Ophthalmology (Eye & Ear Hospital) - Research Publications
Now showing items 1-12 of 167
Tablets at the bedside - iPad-based visual field test used in the diagnosis of Intrasellar Haemangiopericytoma: a case report
(BIOMED CENTRAL LTD, 2017-04-24)
BACKGROUND: In the assessment of a pituitary mass, objective visual field testing represents a valuable means of evaluating mass effect, and thus in deciding whether surgical management is warranted. CASE PRESENTATION: In this vignette, we describe a 73 year-old lady who presented with a three-week history of frontal headache, and 'blurriness' in the left side of her vision, due to a WHO grade III anaplastic haemangiopericytoma compressing the optic chiasm. We report how timely investigations, including an iPad-based visual field test (Melbourne Rapid Field, (MRF)) conducted at the bedside aided swift and appropriate management of the patient. CONCLUSIONS: We envisage such a test having a role in assessing bed-bound patients in hospital where access to formal visual field testing is difficult, or indeed in rapid testing of visual fields at the bedside to screen for post-operative complications, such as haematoma.
Visual Impairment as a Function of Visual Acuity in Both Eyes and Its Impact on Patient Reported Preferences
(PUBLIC LIBRARY SCIENCE, 2013-12-05)
PURPOSE: To assess the impact of VA loss on patient reported utilities taking both eyes into account compared to taking only the better or the worse eye into account. METHODS: In this cross-sectional study 1085 patients and 254 controls rated preferences with the generic health-related (EQ-5D; n = 868) and vision-specific (Vision and Quality of Life Index (VisQoL); n = 837) multi-attribute utility instruments (MAUIs). Utilities were calculated for three levels of VA in the better and worse eyes, as well as for 6 different vision states based on combinations of the better and worse eye VA. RESULTS: Using the VisQoL, utility scores decreased significantly with deteriorating vision in both the better and worse eyes when analysed separately. When stratified by the 6 vision states, VisQoL utilities decreased as VA declined in the worse eye despite stable VA in the better eye. Differences in VisQoL scores were statistically significant for cases where the better eye had no vision impairment and the worse seeing fellow eye had mild, moderate or severe vision impairment. In contrast, the EQ-5D failed to capture changes in better or worse eye VA, or any of the six vision states. CONCLUSIONS: Calculating utilities based only on better eye VA or using a generic MAUI is likely to underestimate the impact of vision impairment, particularly when the better eye has no or little VA loss and the worse eye is moderately to severely visually impaired. These findings have considerable implications for the assessment of overall visual impairment as well as economic evaluations within eye health.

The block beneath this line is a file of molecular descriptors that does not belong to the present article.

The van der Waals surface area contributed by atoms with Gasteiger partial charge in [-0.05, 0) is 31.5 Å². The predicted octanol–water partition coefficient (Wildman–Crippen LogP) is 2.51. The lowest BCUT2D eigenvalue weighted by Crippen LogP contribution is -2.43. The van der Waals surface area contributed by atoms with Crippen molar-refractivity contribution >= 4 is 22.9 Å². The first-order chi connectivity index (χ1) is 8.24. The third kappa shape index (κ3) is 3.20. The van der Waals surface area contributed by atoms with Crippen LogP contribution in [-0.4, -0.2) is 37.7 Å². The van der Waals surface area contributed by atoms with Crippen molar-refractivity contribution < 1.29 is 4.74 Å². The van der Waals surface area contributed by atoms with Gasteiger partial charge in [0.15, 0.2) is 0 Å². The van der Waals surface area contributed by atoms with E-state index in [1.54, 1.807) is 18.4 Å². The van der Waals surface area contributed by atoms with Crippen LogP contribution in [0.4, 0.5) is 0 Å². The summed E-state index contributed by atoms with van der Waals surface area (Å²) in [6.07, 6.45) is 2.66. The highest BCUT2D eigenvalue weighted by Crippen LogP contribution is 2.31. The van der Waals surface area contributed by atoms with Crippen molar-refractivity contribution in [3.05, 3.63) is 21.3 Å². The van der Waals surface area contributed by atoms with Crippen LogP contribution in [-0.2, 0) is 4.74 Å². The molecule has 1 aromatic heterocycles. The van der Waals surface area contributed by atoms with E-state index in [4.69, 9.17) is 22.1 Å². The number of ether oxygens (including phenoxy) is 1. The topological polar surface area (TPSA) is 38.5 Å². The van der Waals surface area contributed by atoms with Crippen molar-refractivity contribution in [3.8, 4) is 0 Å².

Baseline Detrending for the Photopic Negative Response
(ASSOC RESEARCH VISION OPHTHALMOLOGY INC, 2018-09-01)
Purpose: The photopic negative response (PhNR) of the light-adapted electroretinogram (ERG) holds promise as an objective marker of retinal ganglion cell function. We compared baseline detrending methods to improve PhNR repeatability without compromising its diagnostic ability in glaucoma. Methods: Photopic ERGs were recorded in 20 glaucoma and 18 age-matched control participants. A total of 50 brief, red-flashes (1.6 cd.s/m2) on a blue background (10 photopic cd/m2) were delivered using the RETeval device. Detrending methods compared were: (1) increasing the high-pass filter from 1 to 10 Hz and (2) estimating and removing the trend with an increasing polynomial (order from 1-10) applied to the prestimulus interval, prestimulus and postsignal interval, or the whole ERG signal. Coefficient of repeatability (COR%), unpaired Student's t-test, and area under the receiver operating characteristic curve (AUC) were used to compare the detrending methods. Results: Most detrending methods improved PhNR test-retest repeatability compared to the International Society for Clinical Electrophysiology of Vision (ISCEV) recommended 0.3 to 300 Hz band-pass filter (COR% ± 200%). In particular, detrending with a polynomial (order 3) applied to the whole signal performed the best (COR% ± 44%) while achieving similar diagnostic ability as ISCEV band-pass (AUC 0.74 vs. 0.75, respectively). However, over-correcting with higher orders of processing can cause waveform distortion and reduce diagnostic ability. Conclusions: Baseline detrending can improve the PhNR repeatability without compromising its clinical use in glaucoma. Further studies exploring more complex processing methods are encouraged. Translational Relevance: Baseline detrending can significantly improve the quality of the PhNR.
A Comparison of the RETeval Sensor Strip and DTL Electrode for Recording the Photopic Negative Response
(ASSOC RESEARCH VISION OPHTHALMOLOGY INC, 2018-12-01)